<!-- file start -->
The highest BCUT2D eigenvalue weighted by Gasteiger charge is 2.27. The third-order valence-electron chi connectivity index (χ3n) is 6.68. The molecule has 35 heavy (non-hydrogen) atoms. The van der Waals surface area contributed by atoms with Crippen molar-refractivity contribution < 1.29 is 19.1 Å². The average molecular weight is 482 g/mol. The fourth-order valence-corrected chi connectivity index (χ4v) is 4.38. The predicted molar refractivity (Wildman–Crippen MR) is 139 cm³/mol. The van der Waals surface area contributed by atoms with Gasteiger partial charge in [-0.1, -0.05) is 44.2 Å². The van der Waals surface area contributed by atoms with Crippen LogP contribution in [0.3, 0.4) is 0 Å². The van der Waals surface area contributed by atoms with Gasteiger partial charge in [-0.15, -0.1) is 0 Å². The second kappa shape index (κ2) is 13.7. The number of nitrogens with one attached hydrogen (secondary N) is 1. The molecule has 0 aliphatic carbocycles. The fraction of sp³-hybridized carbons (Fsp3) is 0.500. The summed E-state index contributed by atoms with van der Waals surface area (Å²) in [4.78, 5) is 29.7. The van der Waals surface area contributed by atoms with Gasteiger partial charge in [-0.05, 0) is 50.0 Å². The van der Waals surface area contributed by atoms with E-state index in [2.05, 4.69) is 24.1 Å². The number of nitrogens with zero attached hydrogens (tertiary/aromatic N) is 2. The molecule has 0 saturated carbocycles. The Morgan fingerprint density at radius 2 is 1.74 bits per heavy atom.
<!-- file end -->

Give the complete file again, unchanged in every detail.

The highest BCUT2D eigenvalue weighted by Gasteiger charge is 2.27. The third-order valence-electron chi connectivity index (χ3n) is 6.68. The molecule has 35 heavy (non-hydrogen) atoms. The van der Waals surface area contributed by atoms with Crippen molar-refractivity contribution < 1.29 is 19.1 Å². The average molecular weight is 482 g/mol. The fourth-order valence-corrected chi connectivity index (χ4v) is 4.38. The predicted molar refractivity (Wildman–Crippen MR) is 139 cm³/mol. The van der Waals surface area contributed by atoms with Gasteiger partial charge in [-0.1, -0.05) is 44.2 Å². The van der Waals surface area contributed by atoms with Crippen LogP contribution in [0.3, 0.4) is 0 Å². The van der Waals surface area contributed by atoms with Gasteiger partial charge in [-0.15, -0.1) is 0 Å². The second kappa shape index (κ2) is 13.7. The number of nitrogens with one attached hydrogen (secondary N) is 1. The molecule has 0 aliphatic carbocycles. The fraction of sp³-hybridized carbons (Fsp3) is 0.500. The summed E-state index contributed by atoms with van der Waals surface area (Å²) in [4.78, 5) is 29.7. The van der Waals surface area contributed by atoms with Gasteiger partial charge in [-0.05, 0) is 50.0 Å². The van der Waals surface area contributed by atoms with E-state index in [2.05, 4.69) is 24.1 Å². The number of nitrogens with zero attached hydrogens (tertiary/aromatic N) is 2. The molecule has 0 saturated carbocycles. The Morgan fingerprint density at radius 2 is 1.74 bits per heavy atom.